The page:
Gas Prices Surge Higher, But for How Long?


As of March 9, the national average for a gallon of regular gasoline increased nearly a dime since the previous week to $3.46. However, this price pop could be short-lived, as demand and the global cost of oil have fallen recently.

“Less expensive oil and fewer people fueling usually combine to lower pump prices,” said Andrew Gross, AAA spokesperson. “However, there is some upward pricing pressure at the moment due to the switch to summer blend gasoline, which may add about five to 10 cents per gallon. But if demand and oil costs remain low, this recent price bounce may fade.”

According to new data from the Energy Information Administration (EIA), gas demand declined from 9.11 million to 8.56 million b/d over the same week. Meanwhile, total domestic gasoline stocks decreased by 1.1 million bbl to 238.1 million bbl. Although gas demand has declined, fluctuating oil prices have increased pump prices amid tighter supply.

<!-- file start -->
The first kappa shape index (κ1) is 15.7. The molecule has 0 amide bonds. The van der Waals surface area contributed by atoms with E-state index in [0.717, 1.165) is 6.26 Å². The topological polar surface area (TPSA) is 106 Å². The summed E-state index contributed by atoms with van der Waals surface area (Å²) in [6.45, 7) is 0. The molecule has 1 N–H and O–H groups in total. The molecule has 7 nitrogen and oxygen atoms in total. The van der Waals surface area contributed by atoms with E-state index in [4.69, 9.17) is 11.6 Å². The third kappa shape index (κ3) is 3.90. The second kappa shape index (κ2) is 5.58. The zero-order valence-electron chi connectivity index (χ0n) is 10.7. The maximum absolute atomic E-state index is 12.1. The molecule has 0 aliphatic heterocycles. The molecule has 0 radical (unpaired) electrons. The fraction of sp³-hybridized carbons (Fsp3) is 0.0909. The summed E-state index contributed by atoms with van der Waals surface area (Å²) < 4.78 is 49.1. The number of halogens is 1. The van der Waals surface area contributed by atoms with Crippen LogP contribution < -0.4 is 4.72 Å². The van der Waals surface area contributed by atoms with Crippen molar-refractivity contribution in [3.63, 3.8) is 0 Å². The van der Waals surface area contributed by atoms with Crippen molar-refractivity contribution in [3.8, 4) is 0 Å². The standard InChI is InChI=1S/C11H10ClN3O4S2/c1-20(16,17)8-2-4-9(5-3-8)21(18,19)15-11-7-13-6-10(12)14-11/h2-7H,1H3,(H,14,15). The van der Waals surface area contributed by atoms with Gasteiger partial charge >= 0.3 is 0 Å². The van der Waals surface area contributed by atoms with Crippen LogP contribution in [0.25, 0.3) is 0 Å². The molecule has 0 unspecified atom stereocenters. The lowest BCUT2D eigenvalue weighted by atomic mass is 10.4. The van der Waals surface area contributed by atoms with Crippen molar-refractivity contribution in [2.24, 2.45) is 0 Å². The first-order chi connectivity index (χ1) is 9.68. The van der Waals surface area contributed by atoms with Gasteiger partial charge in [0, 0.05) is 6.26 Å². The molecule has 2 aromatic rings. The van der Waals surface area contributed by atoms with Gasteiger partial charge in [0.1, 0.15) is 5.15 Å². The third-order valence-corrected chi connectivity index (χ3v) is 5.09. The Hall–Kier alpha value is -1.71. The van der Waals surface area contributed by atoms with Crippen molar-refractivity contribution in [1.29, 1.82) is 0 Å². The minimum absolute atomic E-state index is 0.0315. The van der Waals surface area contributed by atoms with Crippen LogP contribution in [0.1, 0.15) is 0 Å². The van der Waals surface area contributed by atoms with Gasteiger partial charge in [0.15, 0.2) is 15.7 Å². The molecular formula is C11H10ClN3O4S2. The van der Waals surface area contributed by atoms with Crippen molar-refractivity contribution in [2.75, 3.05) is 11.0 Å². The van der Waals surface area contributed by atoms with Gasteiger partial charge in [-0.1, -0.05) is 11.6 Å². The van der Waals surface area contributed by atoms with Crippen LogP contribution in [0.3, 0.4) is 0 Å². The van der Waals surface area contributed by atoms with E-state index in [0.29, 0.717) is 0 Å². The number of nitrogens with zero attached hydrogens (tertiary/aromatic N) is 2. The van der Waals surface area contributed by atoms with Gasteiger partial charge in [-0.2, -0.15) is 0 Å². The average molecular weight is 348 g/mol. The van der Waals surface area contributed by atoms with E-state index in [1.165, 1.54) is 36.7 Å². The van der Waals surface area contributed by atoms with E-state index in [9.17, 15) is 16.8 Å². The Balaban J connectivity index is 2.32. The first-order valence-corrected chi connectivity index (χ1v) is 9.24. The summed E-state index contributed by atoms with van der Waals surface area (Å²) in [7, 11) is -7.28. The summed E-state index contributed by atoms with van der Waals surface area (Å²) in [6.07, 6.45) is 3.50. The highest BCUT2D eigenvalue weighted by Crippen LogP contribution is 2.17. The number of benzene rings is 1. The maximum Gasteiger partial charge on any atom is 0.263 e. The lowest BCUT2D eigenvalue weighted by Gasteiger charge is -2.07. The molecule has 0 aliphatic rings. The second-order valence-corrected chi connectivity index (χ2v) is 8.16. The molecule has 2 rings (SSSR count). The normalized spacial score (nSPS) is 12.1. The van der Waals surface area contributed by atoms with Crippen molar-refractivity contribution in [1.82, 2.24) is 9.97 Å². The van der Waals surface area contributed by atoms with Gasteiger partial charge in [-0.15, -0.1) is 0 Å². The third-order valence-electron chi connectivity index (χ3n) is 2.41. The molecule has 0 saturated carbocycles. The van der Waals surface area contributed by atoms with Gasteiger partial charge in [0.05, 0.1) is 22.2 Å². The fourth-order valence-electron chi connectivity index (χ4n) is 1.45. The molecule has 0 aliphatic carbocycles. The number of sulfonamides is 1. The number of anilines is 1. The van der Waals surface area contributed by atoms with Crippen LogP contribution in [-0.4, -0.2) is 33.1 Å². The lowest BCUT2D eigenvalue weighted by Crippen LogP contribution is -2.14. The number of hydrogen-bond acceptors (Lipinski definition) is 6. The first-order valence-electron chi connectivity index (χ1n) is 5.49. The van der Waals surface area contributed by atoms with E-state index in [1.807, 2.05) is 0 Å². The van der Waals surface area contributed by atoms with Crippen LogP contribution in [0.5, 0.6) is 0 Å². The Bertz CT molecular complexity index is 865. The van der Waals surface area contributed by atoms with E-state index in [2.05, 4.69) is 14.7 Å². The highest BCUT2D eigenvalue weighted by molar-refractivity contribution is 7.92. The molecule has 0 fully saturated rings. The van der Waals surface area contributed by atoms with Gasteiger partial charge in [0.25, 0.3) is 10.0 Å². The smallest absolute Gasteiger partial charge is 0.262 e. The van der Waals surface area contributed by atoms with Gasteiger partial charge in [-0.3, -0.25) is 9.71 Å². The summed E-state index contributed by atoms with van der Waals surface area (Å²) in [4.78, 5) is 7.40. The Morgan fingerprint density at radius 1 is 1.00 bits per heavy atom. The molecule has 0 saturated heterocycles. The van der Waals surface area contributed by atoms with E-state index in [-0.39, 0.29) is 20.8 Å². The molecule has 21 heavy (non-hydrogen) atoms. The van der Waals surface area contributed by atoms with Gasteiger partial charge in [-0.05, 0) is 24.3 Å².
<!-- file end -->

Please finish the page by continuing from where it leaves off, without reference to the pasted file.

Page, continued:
The March 9 national average of $3.46 is three cents more than a month ago but 79 cents less than a year ago.

Since March 2, these 10 states have seen the largest changes in their averages: Michigan (+25 cents), Arizona (+22 cents), Kentucky (+17 cents), New Mexico (+17 cents), Ohio (+15 cents), South Carolina (+15 cents), Wisconsin (+14 cents), Delaware (+13 cents), Texas (+13 cents) and Indiana (+13 cents).

The nation’s top 10 least expensive markets: Mississippi ($3.00), Missouri ($3.05), Texas ($3.06), Oklahoma ($3.08), Arkansas ($3.08), Kansas ($3.09), Louisiana ($3.10), Alabama ($3.10), Tennessee ($3.14) and Kentucky ($3.14).

Source: AAA

AkzoNobel Beta web graphic v2 600px

Shop & Product Showcase